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Author Topic: New iPhone: Final Nail in the Coffin  (Read 21974 times)

dgatwood

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Re: New iPhone: Final Nail in the Coffin
« Reply #15 on: September 11, 2013, 01:06:49 AM »
New iPhone:
10 frames per second; in-camera stabilization, white and amber flashes that can be balanced with ambient light, f2.2 lens, larger sensor, slow-motion video. (If I got the specs right)

I've been wishing for years that DSLR flashes would adjust their white point to match the available lighting.  Here's hoping that at least the concept (though certainly not the implementation) will end up in Speedlite flashes one of these years.


Is this the final nail in the coffin for Powershots and other Point and Shoots?

I pretty much declared those dead five years ago.


Should Canon and Nikon worry about their DSLR sales? Try to think outside your own personal prejudices and look at it objectively. What do you think?


Let me start by saying that I love my iPhone 5, and I love the ease with which I can get lots of day-to-day pictures with it.  I use my iPhone 5 to grab pictures of random things when I don't have my DSLR with me.  It shoots reasonably good photos within limits.  Phones work great for photography when you're shooting pictures of people who are only a few feet away in good lighting.

But a replacement for my DSLR, it is not.  Camera phones cannot possibly compete with DSLRs in two key areas: distance photography and low-light photography.


Distance photography

Camera phones typically have no optical zoom.  This means that when you zoom in by a factor of 2, that 8 MP camera effectively becomes a 2 MP camera.  It's like shooting with a 33mm prime lens, give or take.  You can always crop it in post, but if you really needed a 300mm lens, you're just not going to be happy with the results even with a DSLR.

You'll never see a pro photographer shooting a wedding from the balcony of a church using a 33mm prime (same field of view as an iPhone 5) except when shooting some establishing shots.  For the good stuff, they'd be shooting with a 135mm lens at a bare minimum, and probably more like a 70-200 or 70-300.  For the same reason, you won't ever see anyone seriously photographing a wedding with a camera phone.  Just for grins, I tried it a couple of weeks ago at a friend's wedding.  The bride and groom were little more than a couple of blurry smudges.  I deleted the photos.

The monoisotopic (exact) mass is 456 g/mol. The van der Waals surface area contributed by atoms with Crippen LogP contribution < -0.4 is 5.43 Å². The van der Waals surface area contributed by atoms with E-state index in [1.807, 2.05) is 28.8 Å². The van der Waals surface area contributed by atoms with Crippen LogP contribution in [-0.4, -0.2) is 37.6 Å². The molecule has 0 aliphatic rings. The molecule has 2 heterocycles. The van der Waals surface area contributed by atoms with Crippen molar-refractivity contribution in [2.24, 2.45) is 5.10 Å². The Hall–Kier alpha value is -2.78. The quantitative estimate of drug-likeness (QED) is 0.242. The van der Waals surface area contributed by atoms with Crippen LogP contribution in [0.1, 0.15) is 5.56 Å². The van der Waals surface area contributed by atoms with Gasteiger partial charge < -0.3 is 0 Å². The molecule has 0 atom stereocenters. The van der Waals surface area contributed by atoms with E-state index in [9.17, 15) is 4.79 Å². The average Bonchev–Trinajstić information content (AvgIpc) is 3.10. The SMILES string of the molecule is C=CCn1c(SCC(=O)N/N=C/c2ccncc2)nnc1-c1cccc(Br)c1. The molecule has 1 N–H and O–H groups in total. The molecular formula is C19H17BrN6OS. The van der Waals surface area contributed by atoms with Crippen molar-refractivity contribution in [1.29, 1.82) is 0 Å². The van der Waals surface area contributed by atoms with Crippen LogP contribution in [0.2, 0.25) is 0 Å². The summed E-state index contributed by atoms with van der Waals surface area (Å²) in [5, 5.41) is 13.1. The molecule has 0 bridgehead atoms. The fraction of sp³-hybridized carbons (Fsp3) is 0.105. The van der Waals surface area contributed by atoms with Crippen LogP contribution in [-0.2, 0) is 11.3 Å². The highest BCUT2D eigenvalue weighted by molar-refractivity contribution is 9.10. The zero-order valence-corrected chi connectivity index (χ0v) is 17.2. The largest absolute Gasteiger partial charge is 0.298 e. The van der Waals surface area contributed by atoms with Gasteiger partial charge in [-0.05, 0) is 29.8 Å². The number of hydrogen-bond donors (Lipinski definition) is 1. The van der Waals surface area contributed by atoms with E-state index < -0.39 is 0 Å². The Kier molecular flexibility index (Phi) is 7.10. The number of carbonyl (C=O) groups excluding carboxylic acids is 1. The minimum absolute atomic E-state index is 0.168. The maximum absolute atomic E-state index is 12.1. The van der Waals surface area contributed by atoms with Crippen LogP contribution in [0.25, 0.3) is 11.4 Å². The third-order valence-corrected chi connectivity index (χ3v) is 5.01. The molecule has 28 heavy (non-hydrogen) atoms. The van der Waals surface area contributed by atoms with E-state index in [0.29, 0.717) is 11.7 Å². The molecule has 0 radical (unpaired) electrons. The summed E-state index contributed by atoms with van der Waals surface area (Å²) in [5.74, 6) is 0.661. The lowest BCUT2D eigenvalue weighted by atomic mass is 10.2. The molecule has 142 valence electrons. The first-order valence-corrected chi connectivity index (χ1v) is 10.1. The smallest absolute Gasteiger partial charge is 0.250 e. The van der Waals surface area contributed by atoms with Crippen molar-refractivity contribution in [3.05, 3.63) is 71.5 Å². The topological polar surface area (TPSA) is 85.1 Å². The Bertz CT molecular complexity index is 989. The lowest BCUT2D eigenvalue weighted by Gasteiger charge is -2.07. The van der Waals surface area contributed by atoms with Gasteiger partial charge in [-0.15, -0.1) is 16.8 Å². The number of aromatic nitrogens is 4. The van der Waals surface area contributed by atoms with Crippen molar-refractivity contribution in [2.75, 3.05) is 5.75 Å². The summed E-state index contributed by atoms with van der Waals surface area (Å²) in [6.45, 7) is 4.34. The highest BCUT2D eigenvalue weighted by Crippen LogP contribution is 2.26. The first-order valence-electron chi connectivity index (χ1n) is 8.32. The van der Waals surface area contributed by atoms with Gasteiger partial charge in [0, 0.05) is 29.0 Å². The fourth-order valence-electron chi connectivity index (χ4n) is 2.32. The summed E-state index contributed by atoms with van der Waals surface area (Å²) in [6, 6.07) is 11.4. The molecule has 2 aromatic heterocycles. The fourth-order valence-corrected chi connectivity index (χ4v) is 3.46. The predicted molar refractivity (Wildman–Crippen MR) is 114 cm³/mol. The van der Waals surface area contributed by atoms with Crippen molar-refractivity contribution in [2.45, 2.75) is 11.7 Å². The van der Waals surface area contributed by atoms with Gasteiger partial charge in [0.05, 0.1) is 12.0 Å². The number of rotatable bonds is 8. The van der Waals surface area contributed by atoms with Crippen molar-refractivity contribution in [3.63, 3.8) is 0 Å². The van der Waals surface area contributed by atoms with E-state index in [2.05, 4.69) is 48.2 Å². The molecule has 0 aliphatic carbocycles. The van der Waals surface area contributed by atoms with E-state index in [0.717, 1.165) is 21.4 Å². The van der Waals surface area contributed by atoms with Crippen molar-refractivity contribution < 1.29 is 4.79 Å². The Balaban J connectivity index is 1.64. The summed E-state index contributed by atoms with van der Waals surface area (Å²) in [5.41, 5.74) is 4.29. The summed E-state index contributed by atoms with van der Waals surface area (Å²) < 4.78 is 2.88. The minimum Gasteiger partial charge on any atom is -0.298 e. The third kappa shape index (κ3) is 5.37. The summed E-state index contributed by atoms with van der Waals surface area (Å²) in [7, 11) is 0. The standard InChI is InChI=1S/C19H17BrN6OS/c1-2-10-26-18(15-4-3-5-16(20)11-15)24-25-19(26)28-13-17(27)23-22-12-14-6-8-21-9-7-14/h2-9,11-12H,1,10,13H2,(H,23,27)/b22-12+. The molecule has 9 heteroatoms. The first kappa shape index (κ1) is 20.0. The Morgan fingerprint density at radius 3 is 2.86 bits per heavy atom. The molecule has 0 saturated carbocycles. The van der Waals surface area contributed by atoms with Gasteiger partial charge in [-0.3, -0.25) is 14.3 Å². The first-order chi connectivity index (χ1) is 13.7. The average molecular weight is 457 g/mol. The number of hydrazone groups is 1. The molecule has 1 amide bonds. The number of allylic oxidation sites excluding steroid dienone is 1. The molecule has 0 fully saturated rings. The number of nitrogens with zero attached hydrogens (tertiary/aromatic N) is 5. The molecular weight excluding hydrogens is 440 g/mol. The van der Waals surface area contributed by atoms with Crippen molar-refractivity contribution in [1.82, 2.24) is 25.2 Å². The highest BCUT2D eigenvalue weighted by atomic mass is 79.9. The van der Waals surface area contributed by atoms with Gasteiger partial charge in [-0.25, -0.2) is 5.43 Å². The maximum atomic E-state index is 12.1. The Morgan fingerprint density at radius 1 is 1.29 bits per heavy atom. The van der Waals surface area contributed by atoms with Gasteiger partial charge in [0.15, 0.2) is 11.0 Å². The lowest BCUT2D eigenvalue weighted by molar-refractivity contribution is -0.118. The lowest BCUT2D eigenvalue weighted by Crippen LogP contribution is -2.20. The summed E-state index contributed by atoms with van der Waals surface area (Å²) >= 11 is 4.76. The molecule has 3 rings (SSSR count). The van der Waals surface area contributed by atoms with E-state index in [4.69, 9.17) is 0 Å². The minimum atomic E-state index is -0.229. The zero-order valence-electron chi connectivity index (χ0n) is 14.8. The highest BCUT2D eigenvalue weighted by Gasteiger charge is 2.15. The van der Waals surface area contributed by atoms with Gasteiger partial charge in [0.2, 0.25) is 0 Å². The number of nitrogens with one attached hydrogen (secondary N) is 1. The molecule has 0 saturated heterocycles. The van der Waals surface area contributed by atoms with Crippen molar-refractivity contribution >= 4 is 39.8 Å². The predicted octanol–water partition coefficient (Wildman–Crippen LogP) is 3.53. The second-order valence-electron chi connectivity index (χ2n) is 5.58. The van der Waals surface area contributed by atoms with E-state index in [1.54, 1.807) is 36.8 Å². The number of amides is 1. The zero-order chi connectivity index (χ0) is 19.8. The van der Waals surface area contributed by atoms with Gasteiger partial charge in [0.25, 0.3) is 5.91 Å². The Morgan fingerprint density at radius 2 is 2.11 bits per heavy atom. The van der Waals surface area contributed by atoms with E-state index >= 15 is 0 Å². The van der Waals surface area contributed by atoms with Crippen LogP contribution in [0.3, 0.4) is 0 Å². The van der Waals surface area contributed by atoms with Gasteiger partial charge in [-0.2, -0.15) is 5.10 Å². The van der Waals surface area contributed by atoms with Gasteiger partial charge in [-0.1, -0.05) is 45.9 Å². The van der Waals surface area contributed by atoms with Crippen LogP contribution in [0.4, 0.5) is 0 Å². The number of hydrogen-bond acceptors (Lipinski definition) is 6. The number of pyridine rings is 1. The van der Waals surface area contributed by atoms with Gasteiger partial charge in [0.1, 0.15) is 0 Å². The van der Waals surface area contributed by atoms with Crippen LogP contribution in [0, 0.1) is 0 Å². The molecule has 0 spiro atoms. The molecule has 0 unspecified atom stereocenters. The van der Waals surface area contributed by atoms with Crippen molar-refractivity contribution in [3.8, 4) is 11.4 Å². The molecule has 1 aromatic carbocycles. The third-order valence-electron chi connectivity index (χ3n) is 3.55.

Similarly, when I take pictures of the Pope saying the Angelis prayer next Sunday, I'll be using my 6D, not my iPhone 5.  From any angle that doesn't involve seeing up his nose, he'd cover only a handful of pixels on my iPhone 5.  On my 6D with a 70-300L and a 3x extender, before cropping, I expect to be approaching a medium-close-up from... IIRC near the first fountain, roughly a third the way across the piazza.

For many people who buy point-and-shoot cameras, zoom might not matter much.  Many of them use the zoom infrequently anyway, and even for the ones who do use it, the convenience of not having to carry one piece of gear can outweigh the inability to get certain shots.  For the sorts of people who are willing to spend the money for a DSLR, though, reach matters.

And to the extent that you can improve the digital zoom by adding more pixels, your low-light performance is worse, because there's an inherent tradeoff between pixel count and noise.  Which brings us to the second area in which camera phones cannot realistically compete with a DSLR.


Low-light photography

There's simply no way to cram enough light gathering into a sensor that size to take shots that approach my 6D.  The sensor is only about 18 square millimeters, by my quick calculation (1.5 microns squared per pixel times 8 million pixels).  Compare this with 855 square millimeters for a 6D sensor, and the 6D takes in 50 times more light.  Even if you don't do any binning of pixels and shoot with the 6D at a wider angle so that the subject covers the same number of pixels, that would still be 339 square millimeters, or about 19x as much light.  So even if the iPhone 5's sensor miraculously captured every single photon perfectly, it would still be getting only a tenth as much light per pixel, and thus will still have much worse SNR.  And although you can do a lot with noise reduction, it only goes so far before you start having to take long exposures that smear badly.

I can't see any phone ever being able to approach the pictures I took at the party after my friend's wedding, many of which involved little more than candlelight.  You just can't shoot shots like that with a camera phone without unacceptable amounts of grain.

For those two reasons, I can't see a camera phone replacing my DSLR for the foreseeable future.  If somebody builds a cell phone in which the entire back of the phone is a microlensed light field array or something, I might reevaluate that statement, but even then, probably not.

This is not to say that camera phones don't replace certain limited uses of DSLRs, but I would expect them to basically destroy the point-and-shoot market while leaving the DSLR market largely untouched.  People buy a DSLR because they care about image quality enough to lug a suitcase full of heavy glass around.  They're not going to give up that image quality just because they are already carrying a cell phone camera in much the same way that someone who spends $200 on a bottle of champagne every week is unlikely to give up drinking champagne merely because his hotel offers free Budweiser to its guests.